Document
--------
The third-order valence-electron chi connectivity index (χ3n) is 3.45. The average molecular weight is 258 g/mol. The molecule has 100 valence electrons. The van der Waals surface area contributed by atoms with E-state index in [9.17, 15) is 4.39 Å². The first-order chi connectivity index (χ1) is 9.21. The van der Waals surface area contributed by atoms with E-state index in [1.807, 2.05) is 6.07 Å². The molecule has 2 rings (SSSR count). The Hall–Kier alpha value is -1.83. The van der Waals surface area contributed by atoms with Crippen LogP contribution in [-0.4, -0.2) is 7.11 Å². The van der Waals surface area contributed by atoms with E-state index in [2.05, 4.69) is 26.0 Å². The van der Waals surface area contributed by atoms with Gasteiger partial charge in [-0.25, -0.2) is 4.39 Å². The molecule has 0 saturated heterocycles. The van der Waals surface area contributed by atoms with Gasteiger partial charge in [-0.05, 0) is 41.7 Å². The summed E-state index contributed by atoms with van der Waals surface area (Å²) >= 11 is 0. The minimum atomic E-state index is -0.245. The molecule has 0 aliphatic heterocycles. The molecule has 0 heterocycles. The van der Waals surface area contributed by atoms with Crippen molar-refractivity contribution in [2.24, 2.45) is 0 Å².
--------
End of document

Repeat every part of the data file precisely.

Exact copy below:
The third-order valence-electron chi connectivity index (χ3n) is 3.45. The average molecular weight is 258 g/mol. The molecule has 100 valence electrons. The van der Waals surface area contributed by atoms with E-state index in [9.17, 15) is 4.39 Å². The first-order chi connectivity index (χ1) is 9.21. The van der Waals surface area contributed by atoms with E-state index in [1.807, 2.05) is 6.07 Å². The molecule has 2 rings (SSSR count). The Hall–Kier alpha value is -1.83. The van der Waals surface area contributed by atoms with Crippen LogP contribution in [-0.4, -0.2) is 7.11 Å². The van der Waals surface area contributed by atoms with E-state index in [2.05, 4.69) is 26.0 Å². The van der Waals surface area contributed by atoms with Gasteiger partial charge in [-0.25, -0.2) is 4.39 Å². The molecule has 0 saturated heterocycles. The van der Waals surface area contributed by atoms with Gasteiger partial charge in [-0.05, 0) is 41.7 Å². The summed E-state index contributed by atoms with van der Waals surface area (Å²) >= 11 is 0. The minimum atomic E-state index is -0.245. The molecule has 0 aliphatic heterocycles. The molecule has 0 heterocycles. The van der Waals surface area contributed by atoms with Crippen molar-refractivity contribution in [2.24, 2.45) is 0 Å².